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(1976)). Yet neither the landmark decision in Thurston v. Bishop, 7 Haw. 421 (1888) (interpreting the 1840 Constitution) nor the other decisions discussed previously (interpreting the Great Mahele) hold that the native Hawaiians held a "beneficial" title to the Government and Crown lands. This is especially significant in light of the fact that the Hawaiian law of trusts expressly recognized the concept of "beneficial" title to land (Kanoelehua v. Cartwright, 7 Haw. 327, 329-330 (1888); £f_. Montgomery v. Montgomery, 2 Haw. 563, 569 (1862)). Presumably, if the Hawaiian Supreme Court had believed that the native Hawaiians had a beneficial title, it would have so held.

Finally, native Hawaiians do not point to any suits prior to annexation alleging a violation of some fiduciary duty of the Government with respect to the Government and/or Crown lands. Yet there is no doubt that up to 1892 such a suit could have been filed in the Hawaiian Supreme Court (which had original equity jurisdiction until 1892) and, thereafter, in the First Circuit Court (In re Bishop's Estate, 11 Haw. 33 (1897)).

121/ OHA's Comments, p. 26. As noted, this argument assumes that the native Hawaiians and the Hawaiian Government are one and the same entity.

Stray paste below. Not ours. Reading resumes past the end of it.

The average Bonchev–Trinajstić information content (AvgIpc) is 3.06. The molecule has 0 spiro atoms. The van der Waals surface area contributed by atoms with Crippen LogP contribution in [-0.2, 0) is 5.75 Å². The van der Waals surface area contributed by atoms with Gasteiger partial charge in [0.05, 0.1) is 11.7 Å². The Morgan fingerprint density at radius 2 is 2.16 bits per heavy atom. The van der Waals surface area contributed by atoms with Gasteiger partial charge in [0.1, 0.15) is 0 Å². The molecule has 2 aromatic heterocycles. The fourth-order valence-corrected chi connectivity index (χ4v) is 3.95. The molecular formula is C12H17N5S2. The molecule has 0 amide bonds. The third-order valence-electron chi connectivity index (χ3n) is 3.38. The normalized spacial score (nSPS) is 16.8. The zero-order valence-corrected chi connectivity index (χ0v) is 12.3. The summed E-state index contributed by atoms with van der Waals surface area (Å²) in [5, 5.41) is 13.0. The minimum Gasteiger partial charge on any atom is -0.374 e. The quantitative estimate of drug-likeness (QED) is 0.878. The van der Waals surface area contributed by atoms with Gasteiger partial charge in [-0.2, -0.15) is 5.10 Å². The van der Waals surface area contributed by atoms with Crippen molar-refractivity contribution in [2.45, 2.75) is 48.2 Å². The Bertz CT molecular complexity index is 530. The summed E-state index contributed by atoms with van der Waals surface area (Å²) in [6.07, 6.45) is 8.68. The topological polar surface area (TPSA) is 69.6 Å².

122/ MacKenzie, pp. 83-85.

123/ Sac and Fox Tribe of Indians of Oklahoma v. United States, 161 Ct. CI. 189, 192, 197 (1963), cert. denied, 375 U.S. 921 (1963).

124/ Tee-Hit-Ton Indians v. United States, 348 U.S. 272, 278-279 (1955). This analogy is apt since the Hawaiian Government and native Hawaiians are alleged to be one and the same entity. This has nothing to do with the doctrine of "permissive use."

125/ 348 U.S. at 278-279. In such a situation there is an absence of a "definite intention by congressional action or authority to accord legal rights."

126/ Sac and Fox Tribe of Indians of Oklahoma v. United States, 161 Ct.Cl. 189, 192-193 (1963), cert. denied, 375 U.S. 921 (1963); and Northwestern Band of Shoshone Indians v. United States, 95 Ct.Cl. 642, 657-661, 681-684 (1942).

127/ Coos Bay, Lower Umqua, and Siuslaw Indian Tribes v. United States, 87 Ct. CI. 143, 153 (1938), cert. denied, 306 U.S. 653 (1939).

128/ This paragraph treats the native Hawaiians as an entity separate from the Hawaiian Government. See United States v. Mowat, 582 F 2d 1194, 1206 (9th Cir. 1978), cert. denied 439 U.S. 967 (1978) which implies that the native Hawaiians had no recognized title to the Crown and Government lands.

129/ After annexation there existed only one entity whose title to the Government and Crown lands could, in theory, have been recognized—namely, the native Hawaiians as a group.

130/ See Joint Resolution No. 55 of July 7, 1898, 30 Stat. 750, which provides, in pertinent part:

The existing laws of the United States relative to public lands shall not apply to such lands [the ceded lands] in the Hawaiian Islands; but the Congress shall enact special laws for their management and disposition: Provided, That all revenue from or proceeds of the same...[with certain exceptions] shall be used solely for the benefit of the inhabitants of the Hawaiian Islands for educational and other public purposes.

Treaties of cession do not generally establish recognized title to ceded